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I have three separate queries that I'd like to combine into a single query if possible. The intent is to find users that exist in any two of the three tables. They must exist AT LEAST two of the three tables.

user (user table)
user_job_ft_job (full time job)
user_job_own_venture (startup/own venture)
user_job_not_looking (not seeking employment)

-- not seeking and full time
SELECT * from user_job_not_looking ujnl, user_job_ft_job uj, [user] u  
WHERE 1=1
AND ujnl.user_id = u.user_id
AND uj.user_id = u.user_id    

-- own venture and full time   
SELECT * from user_job_own_venture ujov, user_job_ft_job uj, [user] u   
WHERE 1=1
AND ujov.user_id = u.user_id
AND uj.user_id = u.user_id 

-- own venture and not looking
SELECT * from user_job_own_venture ujov, user_job_not_looking ujnl, [user] u   
WHERE 1=1
AND ujov.user_id = u.user_id
AND ujnl.user_id = u.user_id   

I'd like to somehow combine these queries into one larger query so that I can an easier time writing dynamic code to handle this business case.

The structure of the tables shouldn't matter, other than knowing they all have a foreign key called user_id which is the primary key of the [user] table.

share|improve this question
1  
why use three tables for users? Is it possible to just combine the tables and add a user_type_id field? That would seem like the most intuitive way to do things. You would eliminate all the copied data between each table. –  Benjamin Danger Johnson Oct 2 '12 at 21:31
    
Actually I guess you would need two fields, one for seeking/venture and one for fulltime/notlooking –  Benjamin Danger Johnson Oct 2 '12 at 21:31
    
The users exist in the [user] table. Each of the other tables is a "job" table that stores a job that could be associated with a user. I'd like to know how to do this without making changes to the data model. –  Adam Levitt Oct 2 '12 at 21:31
    
what is the structure for these 3 tables? –  amphibient Oct 2 '12 at 21:32
    
The structure of the tables shouldn't matter, other than knowing they each have a foreign key called user_id which is the primary key of the [user] table. –  Adam Levitt Oct 2 '12 at 21:33

2 Answers 2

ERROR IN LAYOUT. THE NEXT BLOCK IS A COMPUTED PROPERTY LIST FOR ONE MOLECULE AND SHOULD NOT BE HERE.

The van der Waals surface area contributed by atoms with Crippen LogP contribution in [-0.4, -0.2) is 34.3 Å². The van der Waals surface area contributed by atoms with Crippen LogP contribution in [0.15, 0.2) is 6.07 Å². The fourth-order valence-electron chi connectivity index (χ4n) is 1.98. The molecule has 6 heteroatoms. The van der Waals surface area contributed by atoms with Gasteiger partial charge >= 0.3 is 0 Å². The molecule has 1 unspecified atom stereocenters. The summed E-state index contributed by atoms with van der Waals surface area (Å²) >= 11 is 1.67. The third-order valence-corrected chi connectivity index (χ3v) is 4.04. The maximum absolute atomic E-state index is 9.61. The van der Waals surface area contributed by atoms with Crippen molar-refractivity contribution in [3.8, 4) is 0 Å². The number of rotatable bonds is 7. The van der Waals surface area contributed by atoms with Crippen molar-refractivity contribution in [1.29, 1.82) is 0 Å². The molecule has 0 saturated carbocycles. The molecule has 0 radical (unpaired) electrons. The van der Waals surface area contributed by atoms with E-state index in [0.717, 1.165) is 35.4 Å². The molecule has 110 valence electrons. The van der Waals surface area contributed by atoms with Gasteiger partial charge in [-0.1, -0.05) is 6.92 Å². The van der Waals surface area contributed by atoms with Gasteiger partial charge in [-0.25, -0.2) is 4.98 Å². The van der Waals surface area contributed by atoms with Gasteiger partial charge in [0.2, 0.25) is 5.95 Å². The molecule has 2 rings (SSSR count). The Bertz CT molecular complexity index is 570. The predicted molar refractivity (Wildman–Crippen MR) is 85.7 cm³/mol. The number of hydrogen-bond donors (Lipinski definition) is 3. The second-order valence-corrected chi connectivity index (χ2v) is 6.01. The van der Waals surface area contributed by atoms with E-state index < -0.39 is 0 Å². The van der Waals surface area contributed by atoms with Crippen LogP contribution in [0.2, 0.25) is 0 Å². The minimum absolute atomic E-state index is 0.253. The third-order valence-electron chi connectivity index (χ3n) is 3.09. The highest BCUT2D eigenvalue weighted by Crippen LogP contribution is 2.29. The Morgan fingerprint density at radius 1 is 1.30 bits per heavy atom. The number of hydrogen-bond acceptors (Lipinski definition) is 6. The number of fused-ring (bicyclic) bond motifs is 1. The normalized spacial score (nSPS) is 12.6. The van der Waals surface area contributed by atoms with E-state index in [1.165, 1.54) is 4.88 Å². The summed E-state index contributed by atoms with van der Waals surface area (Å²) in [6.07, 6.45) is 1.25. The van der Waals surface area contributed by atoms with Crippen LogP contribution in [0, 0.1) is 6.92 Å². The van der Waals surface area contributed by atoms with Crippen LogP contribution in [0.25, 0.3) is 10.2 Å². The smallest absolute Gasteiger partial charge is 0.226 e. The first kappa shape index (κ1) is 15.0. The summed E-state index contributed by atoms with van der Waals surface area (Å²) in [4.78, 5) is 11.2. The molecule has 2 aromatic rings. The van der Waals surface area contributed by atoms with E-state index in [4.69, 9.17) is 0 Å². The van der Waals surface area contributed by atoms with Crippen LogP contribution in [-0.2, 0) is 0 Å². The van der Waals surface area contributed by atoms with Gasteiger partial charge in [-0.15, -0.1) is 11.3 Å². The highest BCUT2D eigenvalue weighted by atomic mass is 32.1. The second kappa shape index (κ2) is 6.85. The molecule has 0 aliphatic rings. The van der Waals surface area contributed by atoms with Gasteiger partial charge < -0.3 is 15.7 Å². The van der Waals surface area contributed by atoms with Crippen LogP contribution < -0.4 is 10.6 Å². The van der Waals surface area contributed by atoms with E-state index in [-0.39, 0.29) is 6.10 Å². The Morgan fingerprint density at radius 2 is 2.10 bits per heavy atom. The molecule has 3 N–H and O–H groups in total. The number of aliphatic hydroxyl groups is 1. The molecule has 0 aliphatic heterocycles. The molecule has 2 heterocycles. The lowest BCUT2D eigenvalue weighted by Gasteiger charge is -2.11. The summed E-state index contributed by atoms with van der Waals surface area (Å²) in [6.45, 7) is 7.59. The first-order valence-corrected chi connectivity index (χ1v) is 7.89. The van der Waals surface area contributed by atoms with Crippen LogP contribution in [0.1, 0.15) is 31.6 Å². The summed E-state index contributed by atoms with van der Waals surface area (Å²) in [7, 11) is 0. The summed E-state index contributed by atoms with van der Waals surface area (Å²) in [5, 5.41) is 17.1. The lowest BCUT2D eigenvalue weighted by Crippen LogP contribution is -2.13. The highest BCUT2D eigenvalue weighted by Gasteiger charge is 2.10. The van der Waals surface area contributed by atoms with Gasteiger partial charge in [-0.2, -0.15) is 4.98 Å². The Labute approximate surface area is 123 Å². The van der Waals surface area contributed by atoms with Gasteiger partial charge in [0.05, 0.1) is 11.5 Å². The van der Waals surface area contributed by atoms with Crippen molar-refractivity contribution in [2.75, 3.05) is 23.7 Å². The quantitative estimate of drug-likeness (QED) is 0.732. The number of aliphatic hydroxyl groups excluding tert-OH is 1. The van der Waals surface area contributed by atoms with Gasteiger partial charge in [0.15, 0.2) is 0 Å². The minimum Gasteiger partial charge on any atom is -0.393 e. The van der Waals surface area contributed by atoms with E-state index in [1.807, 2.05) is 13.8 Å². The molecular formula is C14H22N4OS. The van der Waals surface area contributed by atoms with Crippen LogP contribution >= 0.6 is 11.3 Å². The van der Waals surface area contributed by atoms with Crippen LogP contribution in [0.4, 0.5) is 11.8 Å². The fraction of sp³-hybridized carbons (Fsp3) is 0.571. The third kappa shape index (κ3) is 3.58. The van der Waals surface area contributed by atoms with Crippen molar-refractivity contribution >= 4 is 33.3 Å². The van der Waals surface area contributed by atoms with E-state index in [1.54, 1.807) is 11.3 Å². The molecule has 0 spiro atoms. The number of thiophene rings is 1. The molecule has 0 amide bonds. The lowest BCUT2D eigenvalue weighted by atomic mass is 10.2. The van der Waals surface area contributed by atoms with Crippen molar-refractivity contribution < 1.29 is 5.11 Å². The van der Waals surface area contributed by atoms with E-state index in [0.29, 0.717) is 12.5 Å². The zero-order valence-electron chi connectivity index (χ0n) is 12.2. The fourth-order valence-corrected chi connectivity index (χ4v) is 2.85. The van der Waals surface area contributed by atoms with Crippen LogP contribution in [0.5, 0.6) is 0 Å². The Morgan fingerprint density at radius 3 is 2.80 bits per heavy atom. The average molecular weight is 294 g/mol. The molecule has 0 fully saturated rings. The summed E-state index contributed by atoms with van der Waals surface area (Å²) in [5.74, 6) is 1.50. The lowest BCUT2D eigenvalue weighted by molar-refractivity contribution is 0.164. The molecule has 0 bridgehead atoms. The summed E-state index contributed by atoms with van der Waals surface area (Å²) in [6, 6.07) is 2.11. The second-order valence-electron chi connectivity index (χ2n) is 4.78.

up vote 1 down vote accepted

Left outer joins will cause the query to attempt to join on a table, but not require that child-table to have a matching record. If it doesn't have a matching record, the fields from that table would be null. This query should do what you need.

select * from [user] u
left outer join user_job_not_looking as ujnl on ujnl.user_id=u.user_id
left outer join user_job_own_venture as ujov on ujov.user_id=u.user_id
left outer join user_job_ft_job as uj on uj.user_id=user_id
where 
(ujnl.user_id is not null and ujov.user_id is not null) or
(ujnl.user_id is not null and uj.user_id is not null) or
(ujov.user_id is not null and uj.user_id is not null)
share|improve this answer
    
This is 100% the answer I was looking for. Thanks a bunch! –  Adam Levitt Oct 2 '12 at 21:40
    
damn, beaten to the punch. –  Benjamin Danger Johnson Oct 2 '12 at 21:42

If you don't want to restructure, try a query like this:

SELECT
    *
FROM
    user
    FULL JOIN user_job_not_looking AS ujnl ON ujnl.user_id = user.user_id
    FULL JOIN user_job_own_venture AS ujov ON ujov.user_id = user.user_id
    FULL JOIN user_job_ft_job AS ujfj ON ujfj.user_id = user.user_id
WHERE
    (ujnl.user_id IS NOT NULL AND ujov.user_id IS NOT NULL) OR
    (ujnl.user_id IS NOT NULL AND ujfj.user_id IS NOT NULL) OR
    (ujov.user_id IS NOT NULL AND ujfj.user_id IS NOT NULL)
share|improve this answer
    
Yep, this works too. Looks good! Thanks. –  Adam Levitt Oct 2 '12 at 21:42

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